After only fleeting views of mainly flushed birds over the last few weeks I had a morning where a couple of birds were much more obliging and allowed me to get some lovely images
Common Snipe ( Gallinago gallinago)
I sat and watched this Juvenile bird which I found concealed in the cover of this overhanging Bougainvillea bush.
It stayed motionless in the dappled shade cover for ages
Finally my patience paid off when it started to move out into the open
Poised and ready it waited for some unsuspecting prey to come within range
Something was in its radar as it leant further forward preparing to strike
Neck extended it attempted to spear something. Note the nictitating membrane protecting the eye
Unfortunately the bird missed out on a meal and I missed out on a possible image with catch. Nonetheless still an absorbing sequence
Some images of recent raptor sightings
Reported the other day by John, this bird continues to grace us with its company. I was fortunate enough to connect with it this morning.
A B.I.F. shot showing the wing pattern of what looks like a juvenile bird
Type Greater Spotted Eagle in the search bar above to see my last year's record of this raptor species as well as a World Distribution Map, and a link to the Birdlife International Fact sheet on this Vulnerable species
This Osprey seems to be enjoying the fishing on offer at the new flooded area adjacent to the farm
What looks like the rare, dark morph, Western Marsh Harrier
Adult female Western Marsh Harrier
Here is a selection of some small Waders that I have come across recently.
Greater Sand Plover
Wood Sandpiper. My first of the season
Common Ringed Plover
Steppe Grey Shrike
Great Reed Warbler
Juvenile Barn Swallow
John and Dileep had both seen a Greater Spotted Eagle on the farm the other day. I decided to take an afternoon drive out to see if I could connect with the bird before it moved on. Sadly I dipped on the Eagle but my disappointment was tempered when I managed to get good visuals of a Pied Kingfisher. I saw it at one of the night storage dams on the farm, but unfortunately a patrolling Marsh Harrier flew over the reed beds where it was perched and disturbed it. Later when I went to try and connect with some Snipe that John had given me directions for I came across the bird again.
Pied Kingfisher (Ceryle rudis)
Note the single breast band of a female bird
Not the lovely refreshing beverage with a slice of lemon in it, but some Gulls and Terns patrolling the harbour on the look out for discarded fish from the Dhows. I spent some time trying to capture B.I.F. shots as they circled overhead waiting to pounce on any fish or scraps of food discarded by the crews as they went about sorting their catches and cleaning their craft
A large White-headed Gull in a dive to collect a discarded fish floating on the surface
The Gulls and Terns were patrolling back and forth around the dhows on the look-out for tasty morsels
Here is a younger Gull
Today I saw my first Slender-billed Gulls of the Autumn. A large flock was present at Fuwairit Beach earlier. Some were in the party here as well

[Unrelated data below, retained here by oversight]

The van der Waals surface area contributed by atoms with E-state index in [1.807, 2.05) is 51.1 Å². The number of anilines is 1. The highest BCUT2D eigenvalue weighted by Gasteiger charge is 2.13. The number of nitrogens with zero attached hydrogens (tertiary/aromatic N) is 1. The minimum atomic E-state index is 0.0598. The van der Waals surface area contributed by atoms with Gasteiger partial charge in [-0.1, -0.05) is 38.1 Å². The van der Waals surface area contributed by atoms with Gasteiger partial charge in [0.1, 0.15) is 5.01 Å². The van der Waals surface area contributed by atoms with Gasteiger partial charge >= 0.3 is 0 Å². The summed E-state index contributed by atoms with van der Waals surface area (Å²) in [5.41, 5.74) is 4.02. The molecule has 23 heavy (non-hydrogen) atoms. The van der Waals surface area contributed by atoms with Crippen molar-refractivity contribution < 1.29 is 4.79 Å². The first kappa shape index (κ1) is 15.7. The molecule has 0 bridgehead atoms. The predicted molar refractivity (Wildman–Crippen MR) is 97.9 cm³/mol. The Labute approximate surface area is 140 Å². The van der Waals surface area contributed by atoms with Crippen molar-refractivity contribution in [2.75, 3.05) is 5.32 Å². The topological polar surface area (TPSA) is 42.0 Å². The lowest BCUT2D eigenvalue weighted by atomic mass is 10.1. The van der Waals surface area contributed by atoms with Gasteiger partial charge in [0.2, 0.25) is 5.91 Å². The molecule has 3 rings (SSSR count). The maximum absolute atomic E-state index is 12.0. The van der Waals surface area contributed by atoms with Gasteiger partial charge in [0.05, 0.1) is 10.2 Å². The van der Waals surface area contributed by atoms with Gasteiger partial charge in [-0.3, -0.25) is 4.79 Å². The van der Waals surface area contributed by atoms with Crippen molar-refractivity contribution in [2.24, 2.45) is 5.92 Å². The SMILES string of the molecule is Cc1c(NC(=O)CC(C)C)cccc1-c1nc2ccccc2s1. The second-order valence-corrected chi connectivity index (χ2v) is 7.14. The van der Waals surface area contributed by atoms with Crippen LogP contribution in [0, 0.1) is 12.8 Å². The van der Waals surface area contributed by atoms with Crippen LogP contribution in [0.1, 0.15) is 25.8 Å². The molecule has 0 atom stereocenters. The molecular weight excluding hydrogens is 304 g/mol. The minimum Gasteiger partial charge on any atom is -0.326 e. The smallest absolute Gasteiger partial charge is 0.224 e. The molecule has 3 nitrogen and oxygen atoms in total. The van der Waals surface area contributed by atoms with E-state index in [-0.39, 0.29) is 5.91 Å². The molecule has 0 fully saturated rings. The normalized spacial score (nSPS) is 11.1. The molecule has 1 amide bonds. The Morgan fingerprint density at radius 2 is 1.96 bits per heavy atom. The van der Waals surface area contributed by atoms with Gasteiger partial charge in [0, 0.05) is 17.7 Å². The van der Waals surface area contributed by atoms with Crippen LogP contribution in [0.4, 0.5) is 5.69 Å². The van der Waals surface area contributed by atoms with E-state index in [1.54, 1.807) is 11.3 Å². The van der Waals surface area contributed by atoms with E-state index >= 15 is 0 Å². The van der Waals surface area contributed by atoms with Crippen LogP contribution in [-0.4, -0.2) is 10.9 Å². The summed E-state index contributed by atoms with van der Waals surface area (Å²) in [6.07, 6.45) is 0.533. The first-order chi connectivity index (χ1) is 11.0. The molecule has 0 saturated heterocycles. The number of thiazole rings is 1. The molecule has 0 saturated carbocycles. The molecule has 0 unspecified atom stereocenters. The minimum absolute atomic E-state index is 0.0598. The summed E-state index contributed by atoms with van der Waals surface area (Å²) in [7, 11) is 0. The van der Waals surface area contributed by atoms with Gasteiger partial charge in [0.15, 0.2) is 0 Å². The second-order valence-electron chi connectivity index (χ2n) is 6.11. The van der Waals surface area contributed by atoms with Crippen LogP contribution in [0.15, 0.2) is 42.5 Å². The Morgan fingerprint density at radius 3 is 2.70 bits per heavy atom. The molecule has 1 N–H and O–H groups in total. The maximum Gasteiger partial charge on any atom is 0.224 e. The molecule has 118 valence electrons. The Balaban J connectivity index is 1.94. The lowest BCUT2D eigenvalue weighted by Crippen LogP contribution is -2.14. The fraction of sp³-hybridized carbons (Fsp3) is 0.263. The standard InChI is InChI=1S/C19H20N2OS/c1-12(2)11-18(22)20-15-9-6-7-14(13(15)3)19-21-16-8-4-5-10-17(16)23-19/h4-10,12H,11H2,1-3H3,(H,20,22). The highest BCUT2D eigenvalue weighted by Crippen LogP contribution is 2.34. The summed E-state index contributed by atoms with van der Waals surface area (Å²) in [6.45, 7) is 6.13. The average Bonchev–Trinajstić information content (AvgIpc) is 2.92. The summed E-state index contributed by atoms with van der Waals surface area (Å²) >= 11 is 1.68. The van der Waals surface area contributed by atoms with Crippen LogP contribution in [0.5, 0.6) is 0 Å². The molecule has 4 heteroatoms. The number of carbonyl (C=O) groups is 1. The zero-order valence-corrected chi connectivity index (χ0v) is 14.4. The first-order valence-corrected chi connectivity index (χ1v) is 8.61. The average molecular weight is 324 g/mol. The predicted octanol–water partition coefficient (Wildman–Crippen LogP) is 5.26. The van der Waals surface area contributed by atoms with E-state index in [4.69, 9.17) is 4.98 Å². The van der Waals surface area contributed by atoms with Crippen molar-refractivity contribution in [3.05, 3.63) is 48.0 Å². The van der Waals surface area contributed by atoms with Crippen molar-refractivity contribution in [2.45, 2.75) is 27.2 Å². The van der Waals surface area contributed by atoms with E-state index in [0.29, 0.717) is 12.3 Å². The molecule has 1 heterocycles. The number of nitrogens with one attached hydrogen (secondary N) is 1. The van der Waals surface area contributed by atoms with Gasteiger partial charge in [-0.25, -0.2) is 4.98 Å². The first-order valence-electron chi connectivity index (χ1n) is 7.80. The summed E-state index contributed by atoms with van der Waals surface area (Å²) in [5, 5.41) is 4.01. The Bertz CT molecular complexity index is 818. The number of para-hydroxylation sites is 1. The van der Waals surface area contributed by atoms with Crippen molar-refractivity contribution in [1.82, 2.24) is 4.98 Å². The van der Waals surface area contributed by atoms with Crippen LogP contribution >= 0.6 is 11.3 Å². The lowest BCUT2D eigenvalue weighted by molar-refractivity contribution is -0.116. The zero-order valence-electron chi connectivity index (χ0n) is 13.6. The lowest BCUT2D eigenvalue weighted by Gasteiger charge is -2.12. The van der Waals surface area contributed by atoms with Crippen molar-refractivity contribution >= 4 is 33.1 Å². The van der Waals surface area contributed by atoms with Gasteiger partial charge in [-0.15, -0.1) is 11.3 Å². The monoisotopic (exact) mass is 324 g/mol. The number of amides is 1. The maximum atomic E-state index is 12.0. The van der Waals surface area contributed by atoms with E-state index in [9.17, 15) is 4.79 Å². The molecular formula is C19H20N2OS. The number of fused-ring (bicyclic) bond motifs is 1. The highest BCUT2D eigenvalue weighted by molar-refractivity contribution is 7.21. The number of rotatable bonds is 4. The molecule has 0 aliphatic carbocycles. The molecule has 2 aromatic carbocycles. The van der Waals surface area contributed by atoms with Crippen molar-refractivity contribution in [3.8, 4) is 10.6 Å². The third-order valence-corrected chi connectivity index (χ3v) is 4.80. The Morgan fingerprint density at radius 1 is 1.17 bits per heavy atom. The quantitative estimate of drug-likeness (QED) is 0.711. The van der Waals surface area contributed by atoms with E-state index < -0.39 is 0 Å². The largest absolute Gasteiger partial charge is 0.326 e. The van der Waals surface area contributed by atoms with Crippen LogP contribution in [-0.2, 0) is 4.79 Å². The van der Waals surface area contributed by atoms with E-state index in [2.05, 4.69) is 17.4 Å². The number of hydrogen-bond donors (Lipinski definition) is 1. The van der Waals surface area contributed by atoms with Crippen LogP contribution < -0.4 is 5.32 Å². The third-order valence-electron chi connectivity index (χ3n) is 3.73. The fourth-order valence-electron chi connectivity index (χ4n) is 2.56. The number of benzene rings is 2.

A single Lesser Crested Tern was seen
There were several Caspian Terns in the mix. Unmistakable with the large bright orange bills
One of a couple of Gull-billed Terns doing the rounds. This is also my first sighting of this species this Autumn
I came across these two birds up in Al Ruwais. They had just been fishing and had come out of the water to dry off their feathers. Note the pale breast feathers of varying degrees which denotes that these are still juvenile birds. This species of cormorant is endemic to the Arabian Gulf and the South-east coast of the Arabian Peninsular. They are listed as vulnerable on the IUCN Red List.
Socotra Cormorant ( Phalacrocorax nigrogularis)
Differentiated from the related species, the Great Cormorant, by the lack of bare yellow skin in the chin area, a finer bill and no white markings on the head
Note the defecation on the legs and feet that assists in cooling
This image was taken in May 2015 at the end of the breeding season on one of the islands off the coast. Several thousand birds were present representing a very large portion of the total species population. This is probably one of the largest, if not the largest breeding colony for these birds
A juvenile bird flying overhead at the breeding colony in May 2015
There are two sites on the North coast that I know about from where they operate traditional hawk traps. If you type Trapping Hawks into the search bar at the top right hand corner of the page you will be taken to an article I posted this time last year on the same tradition.
The Choca (hide) from within which the trapper waits and operates
The trapper pulls on the string and the Common Kestrel takes off from the perch and flies around with the lure attached. It looks like it has captured a prey item to any passing hawk. Note the tight line leading to the Choca that has just been pulled.
Here the Kestrel returns to the perch having flown around for a while. If you look carefully you will see the slack line in the lower left part of the frame. Note the alulae feathers on the forewing producing lift, thus preventing a stall as the bird comes into land
Here the Kestrel is once more at rest on the perch with a loose line running to the Choca.
I thought I would visit some of the spots where I have seen the owls before to see if I could locate any of them. I eventually found one in a rocky area close to where I had seen them previously. When I approached, the bird disappeared from view down into the rocks. I waited patiently knowing it would reappear after a while.
The owl's curiosity gets the better of it and it reappears from one of the many crevices amongst the rocks once again
It scans overhead for any theats
Here it gives me the once over
A bit of head scratching
A power nap
About to disappear back down into the cover of the rocks again